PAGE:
Embroidery bobbin thread is thinner (and less expensive) than the colored embroidery thread. Also, a lot more bobbin thread can fit onto the bobbin than regular embroidery thread.
It makes sense to use bobbin thread on most projects so you don't use up the more expensive colored thread for an area that mostly likely, will never be seen.
However, when monogramming a single-color project (like napkins) in which the backside will be clearly visible, I suggest you to use the same embroidery thread in your bobbin that you are using for the monogram.
As you can see, this particular embroidery design looks beautiful in whatever color it's stitched out in.
I used the same Pistachio color in the bobbin and you can see how nice the backside of the project looks.
This is a clean, top and bottom presentation because the wrong side looks almost as if it could be the right side.
While these napkins would look just as pretty wrapped in tissue in a small gift box, I decided to "bag" them instead and add a little extra embroidered touch.
You can see how to construct a slightly different version of this easy-to-make, gift bag in an earlier post if you click here.
You can find this twisted drawstring in various widths and colors in the piping or trim section of most fabric stores.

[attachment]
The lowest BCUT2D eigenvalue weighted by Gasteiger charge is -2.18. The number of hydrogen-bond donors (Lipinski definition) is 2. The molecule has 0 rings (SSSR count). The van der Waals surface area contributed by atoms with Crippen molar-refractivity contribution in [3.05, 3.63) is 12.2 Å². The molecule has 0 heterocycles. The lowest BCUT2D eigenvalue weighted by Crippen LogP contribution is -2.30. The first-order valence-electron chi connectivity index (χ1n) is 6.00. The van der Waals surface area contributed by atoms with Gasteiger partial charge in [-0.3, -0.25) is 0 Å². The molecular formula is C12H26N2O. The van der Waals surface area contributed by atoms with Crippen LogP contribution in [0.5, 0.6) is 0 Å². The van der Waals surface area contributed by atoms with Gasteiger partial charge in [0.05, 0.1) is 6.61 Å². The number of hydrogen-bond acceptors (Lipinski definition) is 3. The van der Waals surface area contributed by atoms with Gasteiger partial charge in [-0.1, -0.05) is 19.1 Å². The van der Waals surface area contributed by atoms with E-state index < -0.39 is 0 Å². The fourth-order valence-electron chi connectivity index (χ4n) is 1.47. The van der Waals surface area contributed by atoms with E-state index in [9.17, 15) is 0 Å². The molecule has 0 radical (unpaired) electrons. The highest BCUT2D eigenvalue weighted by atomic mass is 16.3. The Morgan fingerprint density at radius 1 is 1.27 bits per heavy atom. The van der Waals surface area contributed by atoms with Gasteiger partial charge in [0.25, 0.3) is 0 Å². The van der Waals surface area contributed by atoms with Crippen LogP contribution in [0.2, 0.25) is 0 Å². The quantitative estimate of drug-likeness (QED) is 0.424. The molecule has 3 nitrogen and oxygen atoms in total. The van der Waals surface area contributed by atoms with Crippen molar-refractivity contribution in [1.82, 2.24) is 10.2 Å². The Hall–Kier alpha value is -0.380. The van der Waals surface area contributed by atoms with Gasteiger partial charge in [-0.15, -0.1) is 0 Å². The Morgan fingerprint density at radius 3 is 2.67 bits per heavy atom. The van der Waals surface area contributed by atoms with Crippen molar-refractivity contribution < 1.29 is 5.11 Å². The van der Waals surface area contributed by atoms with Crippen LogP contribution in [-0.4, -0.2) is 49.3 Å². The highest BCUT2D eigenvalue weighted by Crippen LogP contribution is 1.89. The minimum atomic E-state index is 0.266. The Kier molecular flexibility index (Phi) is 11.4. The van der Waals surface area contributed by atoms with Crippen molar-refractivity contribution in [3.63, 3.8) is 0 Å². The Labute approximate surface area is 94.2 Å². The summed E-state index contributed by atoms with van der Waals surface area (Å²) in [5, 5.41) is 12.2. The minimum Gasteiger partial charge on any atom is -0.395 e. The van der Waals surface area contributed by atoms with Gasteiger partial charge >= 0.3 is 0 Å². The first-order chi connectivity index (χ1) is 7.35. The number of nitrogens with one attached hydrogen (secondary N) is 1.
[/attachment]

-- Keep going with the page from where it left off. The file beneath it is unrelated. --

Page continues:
I think this is such an elegant and descriptive presentation. The gift recipient will know exactly what's inside the bag without even opening it.
Click here for a look at my khaki-colored linen bag effort which is still under construction.
Note: You could also add the monogramed letter on the back this bag to match the napkins inside which would give the gift additional personalization.
Here's another look at the contents of the linen bag.
While these finished embroidery designs are not as intricately detailed as the original designs that inspired this project, I think the finished result is still quite elegant.
You never know, after enough time has passed, perhaps these simple handcrafted machine-embroidered items will be considered an heirloom one day.
Imagine how excited a gift recipient would be to recieve a pretty linen bag filled with pretty, personalized linen napkins. You just can't go wrong with a gift like this.
By the way, I made these magnificant monograms as a surprise gift to my twin sister whose married name begins with "M".
Shhh, don't tell. ♥